Wednesday, July 15, 2009

Why Pro-lifers are Against Contraception and Sex Education Consisting of Contraception Instruction

Steve Waldman seems genuinely puzzled by the fact that pro-life Christians are opposed to handing out contraception and sex ed lessons to teens in an attempt to reduce the number of abortions. I must admit that I'm puzzled by the fact that he is so puzzled. He writes:

"I'm often asked by pro-choice friends why pro-lifers oppose sex education, family planning, and contraception. Don't those approaches reduce unintended pregnancy and therefore the numbers of abortions? It's a question at the heart of efforts to achieve "common ground" on abortion."

This language of "common ground" is the language used by the Evangelical and Catholic Obama supporters (such as Waldman) to describe what are trying to sell as an "abortion reduction strategy." Part of the strategy seems to be to drive a wedge between the Evangelicals and more liberal (contraception accepting) Catholics, on the one hand, and the conservative (contraception rejecting) Catholics, on the other. The goal is to isolate the conservative Catholics from the other two constituencies, which are seen as fertile ground for selling the "abortion reduction" strategy.

The problem with the so-called "abortion reduction" strategy (condoms and sex ed.) is that you have to convince people that it actually reduces abortion and this premise flies in the face of the past 50 years of sex ed. and contraception strategies. It is not that sex ed. and contraception are untried proposals that might work if only we gave them a whirl. Rather, we have raised a couple of generations of North Americans on sex ed. and easily available contraception without putting a dent in the abortion rate. So Steve Waldman should not be surprised that pro-lifers reject the Obama administration "abortion reduction" strategy when it has been proven ineffective by recent history.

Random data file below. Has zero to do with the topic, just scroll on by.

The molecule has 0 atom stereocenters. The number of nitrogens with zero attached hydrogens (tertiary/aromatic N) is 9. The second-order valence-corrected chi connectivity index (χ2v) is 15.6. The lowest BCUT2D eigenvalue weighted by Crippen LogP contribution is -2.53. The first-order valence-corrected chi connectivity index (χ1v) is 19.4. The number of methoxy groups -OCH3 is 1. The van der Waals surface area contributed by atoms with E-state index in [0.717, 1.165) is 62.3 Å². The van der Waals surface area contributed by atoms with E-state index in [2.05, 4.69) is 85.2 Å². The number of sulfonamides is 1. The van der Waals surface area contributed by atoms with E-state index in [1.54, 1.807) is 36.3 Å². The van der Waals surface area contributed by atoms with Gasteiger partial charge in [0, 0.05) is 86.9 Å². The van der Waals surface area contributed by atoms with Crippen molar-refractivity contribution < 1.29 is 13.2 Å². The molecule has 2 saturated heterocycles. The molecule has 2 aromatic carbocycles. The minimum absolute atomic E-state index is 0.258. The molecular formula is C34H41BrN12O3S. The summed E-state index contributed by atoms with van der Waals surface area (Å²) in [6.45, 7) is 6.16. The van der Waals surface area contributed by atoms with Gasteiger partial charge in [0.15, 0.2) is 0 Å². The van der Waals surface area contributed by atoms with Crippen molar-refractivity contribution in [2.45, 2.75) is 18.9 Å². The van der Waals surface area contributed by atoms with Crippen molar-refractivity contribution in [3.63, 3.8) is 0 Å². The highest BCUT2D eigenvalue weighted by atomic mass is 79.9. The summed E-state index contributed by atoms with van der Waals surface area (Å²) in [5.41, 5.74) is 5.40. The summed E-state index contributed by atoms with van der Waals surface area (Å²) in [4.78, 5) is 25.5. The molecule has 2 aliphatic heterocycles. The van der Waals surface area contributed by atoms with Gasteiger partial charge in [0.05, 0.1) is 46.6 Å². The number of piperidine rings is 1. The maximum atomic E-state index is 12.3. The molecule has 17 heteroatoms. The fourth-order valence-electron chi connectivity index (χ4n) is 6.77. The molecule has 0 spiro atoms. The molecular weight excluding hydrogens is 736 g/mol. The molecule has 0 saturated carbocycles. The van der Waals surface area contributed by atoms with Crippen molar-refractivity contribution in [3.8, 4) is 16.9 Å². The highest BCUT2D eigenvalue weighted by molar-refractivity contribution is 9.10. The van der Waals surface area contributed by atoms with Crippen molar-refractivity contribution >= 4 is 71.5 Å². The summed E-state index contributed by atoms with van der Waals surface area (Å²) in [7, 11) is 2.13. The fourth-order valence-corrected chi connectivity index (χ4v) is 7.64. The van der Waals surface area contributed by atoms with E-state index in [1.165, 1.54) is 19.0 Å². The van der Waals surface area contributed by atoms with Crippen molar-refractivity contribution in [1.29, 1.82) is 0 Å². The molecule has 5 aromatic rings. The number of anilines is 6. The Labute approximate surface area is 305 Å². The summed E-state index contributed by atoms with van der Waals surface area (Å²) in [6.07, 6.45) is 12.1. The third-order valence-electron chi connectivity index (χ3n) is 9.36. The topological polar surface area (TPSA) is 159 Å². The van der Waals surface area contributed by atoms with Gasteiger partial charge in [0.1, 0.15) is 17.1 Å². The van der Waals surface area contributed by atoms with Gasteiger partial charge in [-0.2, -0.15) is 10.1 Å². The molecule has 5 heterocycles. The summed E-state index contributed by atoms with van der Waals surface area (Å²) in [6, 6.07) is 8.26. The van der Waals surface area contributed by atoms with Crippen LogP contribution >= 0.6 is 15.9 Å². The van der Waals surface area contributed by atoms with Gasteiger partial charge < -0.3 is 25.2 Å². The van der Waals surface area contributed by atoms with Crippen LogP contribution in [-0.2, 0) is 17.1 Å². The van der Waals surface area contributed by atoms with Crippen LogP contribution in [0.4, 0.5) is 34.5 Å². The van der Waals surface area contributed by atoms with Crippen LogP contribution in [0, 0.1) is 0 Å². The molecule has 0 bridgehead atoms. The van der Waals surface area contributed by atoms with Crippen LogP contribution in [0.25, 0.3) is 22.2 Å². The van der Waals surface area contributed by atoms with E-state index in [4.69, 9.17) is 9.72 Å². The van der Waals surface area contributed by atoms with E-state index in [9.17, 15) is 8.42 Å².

In addition, recent statistics from the Center for Disease Control in Atlanta show the alternative "abstinence only education" does reduce the number of abortions. The statistics compare the abortion rates in states that accepted funds for absitinence only education versus the rate in those states that did not.

"For teen girls under the age of 15 years old, from 2001 – 2005, there was a 7.5% decrease in abortions among the states which have rejected funding for abstinence only education.

For teen girls under the age of 15 years old, from 2001 – 2005, there was a 23.1% decrease in abortions among the states which have accepted funding for abstinence only education.

The states which have accepted funding for abstinence only education showed a 208% greater reduction in abortions among girls 14 years old and younger, when compared to the states which have rejected funding for abstinence only education.

Overall, the abortion rate among girls younger than 15 years old in states which rejected abstinence only funding was 37.3% higher, than in states which accepted funding."